Fewer words are more enjoyable in Scottish slang than 'jobbie'. So it's a special pleasure for me to get to work on fossil poo, and legitimately say 'jobbie' when talking about actual science.
A couple of years ago I micro-CT scanned a bunch of jobbies at the University of Edinburgh. The scans were carried out by Ian Butler, who runs the scanner there, and the honours student I was supervising, Carla Willars. It was part of a project I devised and was co-supervising with Stig Walsh at National Museums Scotland. We were scanning scat from across the country: squidgy fresh ones, shrivelled-up old ones, and some truly ancient ones, looking at bone preservation in poo (as you do).
|Skara Brae (Pic: by John Allan, via Wikipedia)|
The CT scans showed that the coprolites contained a smattering of vertebrate bone shards. Sharing them with colleagues at National Museums Scotland, we decided to try and work out who or what deposited these jobbies, and what animals the bones inside them belonged to. It blossomed into a larger analysis led by Andrzej Romaniuk, and we published the results recently in Archaeological and Anthropological Sciences.In our paper we combined traditional and modern methods for analysing specimens. As well as using the original CT scan data, we included both regular microscopy and scanning electron microscopy. The latter is basically a microscope that looks at specimens using a beam of electrons, rather than just visually through regular lenses. It allowed us to look at the surface of the coprolites and the bones that were sticking out from them, and see fine details such as the damage that results from digestive acids. Another analysis we carried out was to examine preserved lipids and proteins. This involved taking small samples of one of the coprolites, and analysing it using a mass spectrometer, which can identify what kinds of proteins are in a sample. We can them match them to an organism.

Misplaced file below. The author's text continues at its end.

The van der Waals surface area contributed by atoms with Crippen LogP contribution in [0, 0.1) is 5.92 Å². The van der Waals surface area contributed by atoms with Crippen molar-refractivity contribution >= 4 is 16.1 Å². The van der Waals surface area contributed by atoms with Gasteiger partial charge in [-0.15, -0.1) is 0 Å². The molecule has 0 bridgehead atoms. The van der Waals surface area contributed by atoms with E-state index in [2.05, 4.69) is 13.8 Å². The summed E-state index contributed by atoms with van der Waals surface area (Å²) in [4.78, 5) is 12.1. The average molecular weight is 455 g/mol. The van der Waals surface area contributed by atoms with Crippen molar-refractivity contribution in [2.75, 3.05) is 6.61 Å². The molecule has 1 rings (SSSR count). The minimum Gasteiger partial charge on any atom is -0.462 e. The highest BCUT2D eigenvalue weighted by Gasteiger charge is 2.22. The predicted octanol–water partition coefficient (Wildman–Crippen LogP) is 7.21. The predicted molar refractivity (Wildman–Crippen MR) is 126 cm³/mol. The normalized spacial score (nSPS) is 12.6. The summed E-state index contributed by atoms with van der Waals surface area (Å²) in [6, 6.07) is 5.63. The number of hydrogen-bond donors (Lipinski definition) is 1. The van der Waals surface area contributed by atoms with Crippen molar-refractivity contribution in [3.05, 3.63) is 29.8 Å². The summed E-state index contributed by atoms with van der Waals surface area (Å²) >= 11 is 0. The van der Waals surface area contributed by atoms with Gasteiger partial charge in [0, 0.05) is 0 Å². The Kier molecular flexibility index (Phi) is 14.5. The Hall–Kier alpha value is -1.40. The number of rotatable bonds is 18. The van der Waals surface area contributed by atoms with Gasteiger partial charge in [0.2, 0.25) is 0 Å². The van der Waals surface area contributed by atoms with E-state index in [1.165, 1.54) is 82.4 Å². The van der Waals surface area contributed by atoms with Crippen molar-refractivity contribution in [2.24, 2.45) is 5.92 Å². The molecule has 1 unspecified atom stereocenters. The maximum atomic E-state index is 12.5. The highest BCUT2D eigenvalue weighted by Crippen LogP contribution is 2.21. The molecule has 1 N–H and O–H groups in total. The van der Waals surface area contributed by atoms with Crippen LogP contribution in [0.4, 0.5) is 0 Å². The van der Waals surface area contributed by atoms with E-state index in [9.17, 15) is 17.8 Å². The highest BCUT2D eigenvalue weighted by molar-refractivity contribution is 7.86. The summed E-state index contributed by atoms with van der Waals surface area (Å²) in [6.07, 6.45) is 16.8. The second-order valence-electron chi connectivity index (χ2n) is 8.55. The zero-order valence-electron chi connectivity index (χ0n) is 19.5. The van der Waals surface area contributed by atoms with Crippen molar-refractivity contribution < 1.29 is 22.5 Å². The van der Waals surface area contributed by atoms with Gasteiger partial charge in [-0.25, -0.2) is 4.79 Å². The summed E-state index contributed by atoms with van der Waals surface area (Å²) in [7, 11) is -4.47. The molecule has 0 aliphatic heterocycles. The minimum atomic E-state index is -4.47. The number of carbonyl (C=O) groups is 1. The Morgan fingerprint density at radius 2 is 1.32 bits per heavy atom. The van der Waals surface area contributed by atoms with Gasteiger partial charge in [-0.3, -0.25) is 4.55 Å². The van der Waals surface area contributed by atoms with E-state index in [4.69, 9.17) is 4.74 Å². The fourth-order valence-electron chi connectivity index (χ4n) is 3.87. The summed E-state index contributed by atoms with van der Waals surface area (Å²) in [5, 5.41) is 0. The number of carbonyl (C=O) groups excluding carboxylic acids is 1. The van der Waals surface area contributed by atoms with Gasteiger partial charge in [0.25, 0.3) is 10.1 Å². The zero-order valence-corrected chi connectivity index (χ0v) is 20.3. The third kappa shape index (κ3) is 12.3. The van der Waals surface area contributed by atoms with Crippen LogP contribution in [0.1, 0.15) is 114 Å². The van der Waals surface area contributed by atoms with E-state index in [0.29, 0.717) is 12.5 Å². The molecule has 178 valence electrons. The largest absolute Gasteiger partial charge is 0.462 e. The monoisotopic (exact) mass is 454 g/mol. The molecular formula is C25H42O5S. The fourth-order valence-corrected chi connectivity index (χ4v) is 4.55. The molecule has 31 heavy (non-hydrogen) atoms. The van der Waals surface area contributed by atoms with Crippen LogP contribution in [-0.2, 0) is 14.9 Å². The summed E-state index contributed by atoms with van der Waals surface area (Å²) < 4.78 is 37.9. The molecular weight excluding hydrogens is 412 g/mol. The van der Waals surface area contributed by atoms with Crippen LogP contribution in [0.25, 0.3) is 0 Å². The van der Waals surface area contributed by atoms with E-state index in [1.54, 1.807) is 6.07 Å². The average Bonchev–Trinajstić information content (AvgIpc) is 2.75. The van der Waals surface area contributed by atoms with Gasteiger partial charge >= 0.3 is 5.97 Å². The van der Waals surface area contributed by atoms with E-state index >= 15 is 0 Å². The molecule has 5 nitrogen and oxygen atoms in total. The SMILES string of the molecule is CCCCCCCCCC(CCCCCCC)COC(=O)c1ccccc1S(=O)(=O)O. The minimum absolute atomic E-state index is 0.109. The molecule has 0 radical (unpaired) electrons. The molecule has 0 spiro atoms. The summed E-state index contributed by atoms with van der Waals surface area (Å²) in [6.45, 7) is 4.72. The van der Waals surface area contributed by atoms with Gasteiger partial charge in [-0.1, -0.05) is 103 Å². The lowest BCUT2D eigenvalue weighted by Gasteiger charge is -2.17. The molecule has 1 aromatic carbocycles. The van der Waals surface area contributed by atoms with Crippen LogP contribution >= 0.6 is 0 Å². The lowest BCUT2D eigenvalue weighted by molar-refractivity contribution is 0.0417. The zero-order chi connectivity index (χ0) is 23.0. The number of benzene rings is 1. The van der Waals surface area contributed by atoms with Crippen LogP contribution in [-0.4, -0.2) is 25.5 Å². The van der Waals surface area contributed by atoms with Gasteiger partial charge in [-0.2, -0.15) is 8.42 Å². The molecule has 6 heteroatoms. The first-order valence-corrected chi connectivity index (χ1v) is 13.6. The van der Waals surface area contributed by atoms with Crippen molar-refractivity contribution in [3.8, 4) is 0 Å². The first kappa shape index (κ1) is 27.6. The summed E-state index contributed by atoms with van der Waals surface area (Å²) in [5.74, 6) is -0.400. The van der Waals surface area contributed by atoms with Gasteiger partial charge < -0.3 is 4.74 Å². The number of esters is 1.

|A scanning electron microscope image of a vole upper jaw bone and teeth, found among the coprolites at Skara Brae.|
Using all of these methods, we discovered that these wee jobbies belonged to a prehistoric pooch - one of the many dogs that lived with humans in Neolithic Orkney. The bones inside the coprolites - and found alongside them during excavation - included chunks of cancellous bone, the spongy tissue that makes up the 'honeycomb' structure inside bones. There were also pieces of the hard outer bone coating, called cortical bone, and some teeth. Some of the larger fragments could be identified as belonging to hoofed animals like sheep, which we know were kept as food by the inhabitants of the settlment. But there were also very small bones and teeth belonging to voles.
|Ilustration of Skara Brae in the Neolithic, by Colin MacNeil. Note the dog sitting by the old man.|
These results suggest that people in Skara Brae were either feeding their dogs on butchery scraps, or the dogs scavenged them from midden heaps (or both). The remains of voles in their faeces shows they ate them too, perhaps helping to play a role in pest control. As well as this, our study showed the power of combining multiple techniques when investigating specimens - and hopefully minimising the destruction or damage of samples during scientific analysis.